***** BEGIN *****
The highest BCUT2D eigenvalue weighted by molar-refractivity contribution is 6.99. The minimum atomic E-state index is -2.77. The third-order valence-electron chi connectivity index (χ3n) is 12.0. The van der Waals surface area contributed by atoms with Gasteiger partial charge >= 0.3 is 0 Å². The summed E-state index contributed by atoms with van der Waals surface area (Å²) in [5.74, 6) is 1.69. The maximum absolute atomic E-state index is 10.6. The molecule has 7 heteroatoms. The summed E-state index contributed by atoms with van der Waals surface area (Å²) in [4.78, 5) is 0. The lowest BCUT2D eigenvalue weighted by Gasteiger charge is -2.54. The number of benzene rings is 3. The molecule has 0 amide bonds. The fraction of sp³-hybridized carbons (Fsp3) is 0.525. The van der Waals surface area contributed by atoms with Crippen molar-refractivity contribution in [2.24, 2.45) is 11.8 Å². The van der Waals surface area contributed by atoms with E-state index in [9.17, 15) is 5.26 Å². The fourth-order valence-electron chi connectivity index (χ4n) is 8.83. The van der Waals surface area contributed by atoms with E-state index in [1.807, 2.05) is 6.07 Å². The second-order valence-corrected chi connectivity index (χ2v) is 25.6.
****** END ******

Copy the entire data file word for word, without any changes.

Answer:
The highest BCUT2D eigenvalue weighted by molar-refractivity contribution is 6.99. The minimum atomic E-state index is -2.77. The third-order valence-electron chi connectivity index (χ3n) is 12.0. The van der Waals surface area contributed by atoms with Gasteiger partial charge >= 0.3 is 0 Å². The summed E-state index contributed by atoms with van der Waals surface area (Å²) in [5.74, 6) is 1.69. The maximum absolute atomic E-state index is 10.6. The molecule has 7 heteroatoms. The summed E-state index contributed by atoms with van der Waals surface area (Å²) in [4.78, 5) is 0. The lowest BCUT2D eigenvalue weighted by Gasteiger charge is -2.54. The number of benzene rings is 3. The molecule has 0 amide bonds. The fraction of sp³-hybridized carbons (Fsp3) is 0.525. The van der Waals surface area contributed by atoms with Crippen molar-refractivity contribution in [2.24, 2.45) is 11.8 Å². The van der Waals surface area contributed by atoms with E-state index in [9.17, 15) is 5.26 Å². The fourth-order valence-electron chi connectivity index (χ4n) is 8.83. The van der Waals surface area contributed by atoms with E-state index in [1.807, 2.05) is 6.07 Å². The second-order valence-corrected chi connectivity index (χ2v) is 25.6.